I have always thought it was bizarre that human adults drink a substance that is produced for baby cows. We don’t feed calves on our breast milk so why do we drink their milk? After reading into it a bit it seems that cow’s milk isn’t great for humans and that’s why so many people are lactose intolerant. One of the sources I’ve been using for recipes and nutrition knowledge is a woman called Kimberly Snyder (thanks to my step-sister who has her book). In her book, Kimberly tells us that the main protein in cow’s milk is casein, which is the protein that makes cow’s bones so big. She says that ‘There are so many thousands of studies on the detrimental effects of dairy, but the strongest argument I can share with you is that of all animal proteins, casein is the one that most consistently and strongly seems to promote cancer’. As well as this, Kimberly calls dairy a ‘clogger’, because it is so difficult for the human digestive system to break down. To read more of Kimberly’s findings and for some yummy recipes, click here to follow her blog.

As a massive cheese lover, I haven’t gone completely cold turkey on the dairy yet, but I am gradually cutting down and looking for recipes with alternatives to dairy, of which there are many. I’ll be posting my favourite dairy-alternative recipes here and sharing the effects that less dairy is having on me.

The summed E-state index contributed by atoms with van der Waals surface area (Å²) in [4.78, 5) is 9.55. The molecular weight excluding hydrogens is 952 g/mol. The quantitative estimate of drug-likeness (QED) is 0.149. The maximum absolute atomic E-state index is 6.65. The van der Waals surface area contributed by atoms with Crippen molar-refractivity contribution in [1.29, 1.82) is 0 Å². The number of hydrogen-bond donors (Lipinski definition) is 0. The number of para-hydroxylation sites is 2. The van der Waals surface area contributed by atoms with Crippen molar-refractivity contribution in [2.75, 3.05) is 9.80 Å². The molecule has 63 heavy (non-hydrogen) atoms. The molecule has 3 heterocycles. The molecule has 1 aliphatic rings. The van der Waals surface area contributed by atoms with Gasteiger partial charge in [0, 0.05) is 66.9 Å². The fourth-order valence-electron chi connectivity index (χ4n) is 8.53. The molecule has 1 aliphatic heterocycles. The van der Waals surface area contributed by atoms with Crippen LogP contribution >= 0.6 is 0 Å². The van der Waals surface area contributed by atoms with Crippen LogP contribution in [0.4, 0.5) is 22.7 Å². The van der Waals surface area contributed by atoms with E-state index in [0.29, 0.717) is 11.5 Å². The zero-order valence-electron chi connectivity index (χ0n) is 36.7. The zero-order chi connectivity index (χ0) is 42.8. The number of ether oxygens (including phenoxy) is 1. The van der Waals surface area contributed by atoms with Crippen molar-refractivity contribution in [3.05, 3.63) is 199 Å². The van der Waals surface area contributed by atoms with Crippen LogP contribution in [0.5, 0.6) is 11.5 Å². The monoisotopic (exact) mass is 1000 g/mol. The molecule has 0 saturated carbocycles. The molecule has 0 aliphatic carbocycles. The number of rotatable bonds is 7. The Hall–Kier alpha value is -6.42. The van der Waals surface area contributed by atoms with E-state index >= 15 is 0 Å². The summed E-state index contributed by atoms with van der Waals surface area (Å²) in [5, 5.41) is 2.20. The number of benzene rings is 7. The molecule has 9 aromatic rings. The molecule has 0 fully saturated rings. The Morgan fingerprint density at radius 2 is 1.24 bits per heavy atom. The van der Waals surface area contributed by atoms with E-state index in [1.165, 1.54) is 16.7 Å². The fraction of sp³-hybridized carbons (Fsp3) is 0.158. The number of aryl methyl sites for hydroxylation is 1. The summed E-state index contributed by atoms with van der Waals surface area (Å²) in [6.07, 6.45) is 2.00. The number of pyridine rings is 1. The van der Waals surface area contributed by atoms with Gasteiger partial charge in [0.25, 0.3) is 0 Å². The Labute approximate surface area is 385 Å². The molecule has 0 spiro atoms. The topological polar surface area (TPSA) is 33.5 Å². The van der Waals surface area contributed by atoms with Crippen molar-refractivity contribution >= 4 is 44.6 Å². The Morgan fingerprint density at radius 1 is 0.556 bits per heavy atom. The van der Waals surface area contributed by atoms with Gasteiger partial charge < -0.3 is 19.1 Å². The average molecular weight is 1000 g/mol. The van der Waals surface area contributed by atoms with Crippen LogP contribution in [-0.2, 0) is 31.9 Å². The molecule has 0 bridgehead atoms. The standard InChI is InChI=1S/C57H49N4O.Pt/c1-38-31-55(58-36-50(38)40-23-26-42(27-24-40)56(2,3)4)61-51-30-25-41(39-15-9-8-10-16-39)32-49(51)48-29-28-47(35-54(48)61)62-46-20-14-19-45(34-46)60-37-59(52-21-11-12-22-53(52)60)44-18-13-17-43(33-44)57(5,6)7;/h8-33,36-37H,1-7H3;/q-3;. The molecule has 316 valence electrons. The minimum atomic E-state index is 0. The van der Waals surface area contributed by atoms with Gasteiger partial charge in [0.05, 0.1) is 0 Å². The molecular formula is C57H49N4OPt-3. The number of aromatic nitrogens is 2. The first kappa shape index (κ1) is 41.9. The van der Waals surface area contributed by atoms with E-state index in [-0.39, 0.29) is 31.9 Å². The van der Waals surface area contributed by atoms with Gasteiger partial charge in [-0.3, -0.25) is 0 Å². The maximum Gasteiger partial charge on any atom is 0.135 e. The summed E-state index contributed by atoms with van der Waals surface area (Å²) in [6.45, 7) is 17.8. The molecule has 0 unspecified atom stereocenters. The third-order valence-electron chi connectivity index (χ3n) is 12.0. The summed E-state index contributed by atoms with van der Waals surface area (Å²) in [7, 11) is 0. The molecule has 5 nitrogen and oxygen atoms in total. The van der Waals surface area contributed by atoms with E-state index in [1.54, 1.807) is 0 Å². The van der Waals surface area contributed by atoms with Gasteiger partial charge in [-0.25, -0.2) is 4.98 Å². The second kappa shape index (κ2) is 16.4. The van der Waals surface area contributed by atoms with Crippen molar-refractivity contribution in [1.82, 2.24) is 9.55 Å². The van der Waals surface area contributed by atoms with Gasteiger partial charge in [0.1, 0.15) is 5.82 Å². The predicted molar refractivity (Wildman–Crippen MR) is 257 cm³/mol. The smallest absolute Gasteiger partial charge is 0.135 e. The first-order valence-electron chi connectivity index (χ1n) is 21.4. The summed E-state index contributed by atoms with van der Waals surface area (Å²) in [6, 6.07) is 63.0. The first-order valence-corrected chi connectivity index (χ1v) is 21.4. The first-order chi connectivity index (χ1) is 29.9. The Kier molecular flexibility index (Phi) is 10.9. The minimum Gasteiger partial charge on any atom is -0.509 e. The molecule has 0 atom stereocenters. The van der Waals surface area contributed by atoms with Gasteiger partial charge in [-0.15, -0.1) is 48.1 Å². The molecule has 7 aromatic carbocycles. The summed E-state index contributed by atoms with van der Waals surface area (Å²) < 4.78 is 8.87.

3 – if you can’t kill it or grow it, don’t eat it.

Another one of Kimberly Snyder’s principles is that whole, natural food is the only thing that should be going into our bodies. It makes sense when you think about it, something that has been poked and prodded, compressed and stretched, heated up to 1000 degrees and then cooled down to -6000 degrees while hanging upside down, being spun around and bounced 30 times, isn’t going to be the best for your body. Okay, I’ll admit I have no idea what actually goes on in a factory but I am now choosing to eat as much unprocessed food as possible.

The recipes I post on here will consist of whole natural ingredients that give your body the best chance at working properly.

So that’s all of the boring stuff out of the way, let’s get on with the EATING. First recipe up here soon.



drool worthy fuel

Anyone who knows me, knows that I have always been interested in food. Interested may not be the best way to describe the relationship;  love, adore, obsess over might be a little closer to the truth. My boyfriend enjoys telling people that one of my favourite hobbies is reading restaurant menus, just for the fun of it.

Because of my love of food, I have quite often gotten into bad habits of eating a lot of junk that tastes ‘good’ but makes me feel bad.

It’s only recently that I have been putting some time into researching and learning about food’s relationship with our bodies. I have been fascinated and shocked at the effects that food can have on our health and wellbeing, so I decided to make some changes.

It makes sense, when you think about it. Food is the fuel that our bodies need to work properly, so why don’t we put in the fuel that’s going to make us the best versions of ourselves?

The answer is, simply, that we’re all big suckers for pleasure, and if food isn’t appealing to us then we just don’t want it.

That leads me to this blog, I want to give my body the best, I want to feel the best and look the best that I can, but I don’t want to mourn my love of food and munch on tasteless greens for the rest of my life. Here begins my search for the best food for both flavour and health.

As well as recipes, I’ll be posting some of the things I’ve discovered about the way that certain foods that we are addicted to can effect our health.

I’m on a mission to find the tastiest recipes minus the junk, and I want to share them with you, too.